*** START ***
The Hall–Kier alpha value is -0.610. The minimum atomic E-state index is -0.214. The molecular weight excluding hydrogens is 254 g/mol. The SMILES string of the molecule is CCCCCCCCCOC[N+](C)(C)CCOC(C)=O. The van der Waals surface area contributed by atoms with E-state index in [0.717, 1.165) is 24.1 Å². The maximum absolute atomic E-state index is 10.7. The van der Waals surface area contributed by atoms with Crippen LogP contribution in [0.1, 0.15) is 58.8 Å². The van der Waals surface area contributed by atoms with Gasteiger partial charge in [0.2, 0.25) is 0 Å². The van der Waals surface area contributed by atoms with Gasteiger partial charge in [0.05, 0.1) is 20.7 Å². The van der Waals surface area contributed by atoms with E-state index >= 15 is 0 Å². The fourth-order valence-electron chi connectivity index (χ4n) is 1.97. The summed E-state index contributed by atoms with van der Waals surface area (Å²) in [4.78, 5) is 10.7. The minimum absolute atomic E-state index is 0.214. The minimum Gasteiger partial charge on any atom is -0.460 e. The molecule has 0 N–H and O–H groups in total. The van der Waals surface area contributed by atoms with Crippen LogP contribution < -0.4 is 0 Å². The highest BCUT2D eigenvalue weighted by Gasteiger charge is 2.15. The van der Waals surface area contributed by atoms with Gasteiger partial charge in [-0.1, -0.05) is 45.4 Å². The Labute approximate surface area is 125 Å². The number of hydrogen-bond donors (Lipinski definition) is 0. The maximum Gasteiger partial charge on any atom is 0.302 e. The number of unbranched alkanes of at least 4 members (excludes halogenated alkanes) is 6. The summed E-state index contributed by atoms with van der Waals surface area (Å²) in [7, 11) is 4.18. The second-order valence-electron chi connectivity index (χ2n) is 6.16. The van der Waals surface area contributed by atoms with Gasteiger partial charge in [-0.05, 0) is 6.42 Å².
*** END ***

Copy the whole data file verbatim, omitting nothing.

The Hall–Kier alpha value is -0.610. The minimum atomic E-state index is -0.214. The molecular weight excluding hydrogens is 254 g/mol. The SMILES string of the molecule is CCCCCCCCCOC[N+](C)(C)CCOC(C)=O. The van der Waals surface area contributed by atoms with E-state index in [0.717, 1.165) is 24.1 Å². The maximum absolute atomic E-state index is 10.7. The van der Waals surface area contributed by atoms with Crippen LogP contribution in [0.1, 0.15) is 58.8 Å². The van der Waals surface area contributed by atoms with Gasteiger partial charge in [0.2, 0.25) is 0 Å². The van der Waals surface area contributed by atoms with Gasteiger partial charge in [0.05, 0.1) is 20.7 Å². The van der Waals surface area contributed by atoms with E-state index >= 15 is 0 Å². The fourth-order valence-electron chi connectivity index (χ4n) is 1.97. The summed E-state index contributed by atoms with van der Waals surface area (Å²) in [4.78, 5) is 10.7. The minimum absolute atomic E-state index is 0.214. The minimum Gasteiger partial charge on any atom is -0.460 e. The molecule has 0 N–H and O–H groups in total. The van der Waals surface area contributed by atoms with Crippen LogP contribution < -0.4 is 0 Å². The highest BCUT2D eigenvalue weighted by Gasteiger charge is 2.15. The van der Waals surface area contributed by atoms with Gasteiger partial charge in [-0.1, -0.05) is 45.4 Å². The Labute approximate surface area is 125 Å². The number of hydrogen-bond donors (Lipinski definition) is 0. The maximum Gasteiger partial charge on any atom is 0.302 e. The number of unbranched alkanes of at least 4 members (excludes halogenated alkanes) is 6. The summed E-state index contributed by atoms with van der Waals surface area (Å²) in [7, 11) is 4.18. The second-order valence-electron chi connectivity index (χ2n) is 6.16. The van der Waals surface area contributed by atoms with Gasteiger partial charge in [-0.05, 0) is 6.42 Å².